A new study in the Journal of the Society for Social Work & Research examines the role of healthcare and social work professionals when faced with a court order to restrict an individual’s access to firearms.
Washington state allows a family member or law enforcement officer to request an Extreme Risk Protection Order (ERPO) when individuals may be at extreme risk of harming themselves or others. Some states allow health professionals to file ERPOs independently for their clients or patients but that is not the case in Washington state.
UW researches examined the response of healthcare, mental health, and social service professionals when contacted by an ERPO petitioner. They found differences in how healthcare professionals and law enforcement officers would evaluate the situation, including variations in how they would conduct a risk assessment, interpret and respond to at-risk behaviors.
“In particular, we found that when respondents had an established mental health provider, the provider was the person most likely to know about the individual’s history, risk and protective factors . This individual was able to recommend effective strategies to support the person in crisis,” said Megan Moore, School of Social Work’s Sidney Miller Endowed Associate Professor in Direct Practice.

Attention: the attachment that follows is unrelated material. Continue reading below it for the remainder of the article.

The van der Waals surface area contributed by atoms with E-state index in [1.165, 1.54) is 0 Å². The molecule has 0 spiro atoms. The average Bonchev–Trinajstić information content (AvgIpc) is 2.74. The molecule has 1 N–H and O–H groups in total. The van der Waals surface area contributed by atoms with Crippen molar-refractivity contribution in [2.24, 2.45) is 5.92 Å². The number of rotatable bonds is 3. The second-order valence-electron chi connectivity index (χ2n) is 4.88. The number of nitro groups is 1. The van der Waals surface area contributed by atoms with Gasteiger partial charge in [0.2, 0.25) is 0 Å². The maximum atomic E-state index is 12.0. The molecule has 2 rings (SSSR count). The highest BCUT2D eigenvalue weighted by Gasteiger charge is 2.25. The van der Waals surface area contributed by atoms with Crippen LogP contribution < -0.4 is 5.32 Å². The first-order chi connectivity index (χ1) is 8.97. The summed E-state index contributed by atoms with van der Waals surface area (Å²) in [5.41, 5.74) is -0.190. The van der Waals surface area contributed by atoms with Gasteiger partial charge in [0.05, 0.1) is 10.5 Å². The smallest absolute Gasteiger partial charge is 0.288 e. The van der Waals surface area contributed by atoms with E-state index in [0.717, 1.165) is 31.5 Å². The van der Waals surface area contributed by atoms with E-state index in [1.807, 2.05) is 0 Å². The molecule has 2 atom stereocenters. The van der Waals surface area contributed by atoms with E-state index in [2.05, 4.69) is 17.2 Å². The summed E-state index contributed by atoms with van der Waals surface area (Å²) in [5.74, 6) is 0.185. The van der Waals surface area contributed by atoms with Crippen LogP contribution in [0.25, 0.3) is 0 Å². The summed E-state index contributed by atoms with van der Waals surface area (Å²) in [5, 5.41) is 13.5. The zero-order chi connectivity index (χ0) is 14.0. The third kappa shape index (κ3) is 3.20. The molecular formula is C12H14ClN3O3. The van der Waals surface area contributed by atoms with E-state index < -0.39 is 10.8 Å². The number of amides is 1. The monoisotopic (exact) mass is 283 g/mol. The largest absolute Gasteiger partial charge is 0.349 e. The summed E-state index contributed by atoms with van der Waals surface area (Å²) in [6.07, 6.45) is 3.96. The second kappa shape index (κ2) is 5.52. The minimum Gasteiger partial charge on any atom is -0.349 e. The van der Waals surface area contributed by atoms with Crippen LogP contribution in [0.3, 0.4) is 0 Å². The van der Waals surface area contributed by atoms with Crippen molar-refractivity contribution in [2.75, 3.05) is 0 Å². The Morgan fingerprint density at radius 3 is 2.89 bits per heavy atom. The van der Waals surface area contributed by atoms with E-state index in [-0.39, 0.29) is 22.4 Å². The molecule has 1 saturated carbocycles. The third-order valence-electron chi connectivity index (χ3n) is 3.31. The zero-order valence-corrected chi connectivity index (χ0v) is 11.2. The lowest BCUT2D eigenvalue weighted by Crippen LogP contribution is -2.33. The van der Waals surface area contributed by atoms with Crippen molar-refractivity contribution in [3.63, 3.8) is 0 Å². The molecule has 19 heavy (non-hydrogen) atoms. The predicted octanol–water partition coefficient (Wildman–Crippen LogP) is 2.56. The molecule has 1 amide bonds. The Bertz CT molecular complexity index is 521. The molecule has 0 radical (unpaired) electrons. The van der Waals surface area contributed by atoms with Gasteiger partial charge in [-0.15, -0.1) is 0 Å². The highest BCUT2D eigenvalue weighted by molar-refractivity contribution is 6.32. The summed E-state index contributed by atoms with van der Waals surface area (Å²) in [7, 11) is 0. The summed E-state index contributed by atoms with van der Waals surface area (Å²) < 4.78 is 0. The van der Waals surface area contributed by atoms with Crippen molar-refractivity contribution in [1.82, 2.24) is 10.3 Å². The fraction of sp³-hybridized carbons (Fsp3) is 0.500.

The researchers analyzed ERPO records from all counties in Washington state from 2016 to 2019. Out of 237 ERPO petitions filed, 24 involved a healthcare professional. “More work is needed to understand whether and how health professionals want to be involved in the ERPO process,” said Kelsey Conrick, a trainee at the UW Medicine’s Harborview Injury Prevention & Research Center (HIPRC) and doctoral student at the School of Social Work.
The state-funded study is part of HIPRC’s Firearm Injury & Policy Research Program, whose mission is to reduce the impact of firearm injury and death through interdisciplinary research and collaboration with institutional, community and government partners.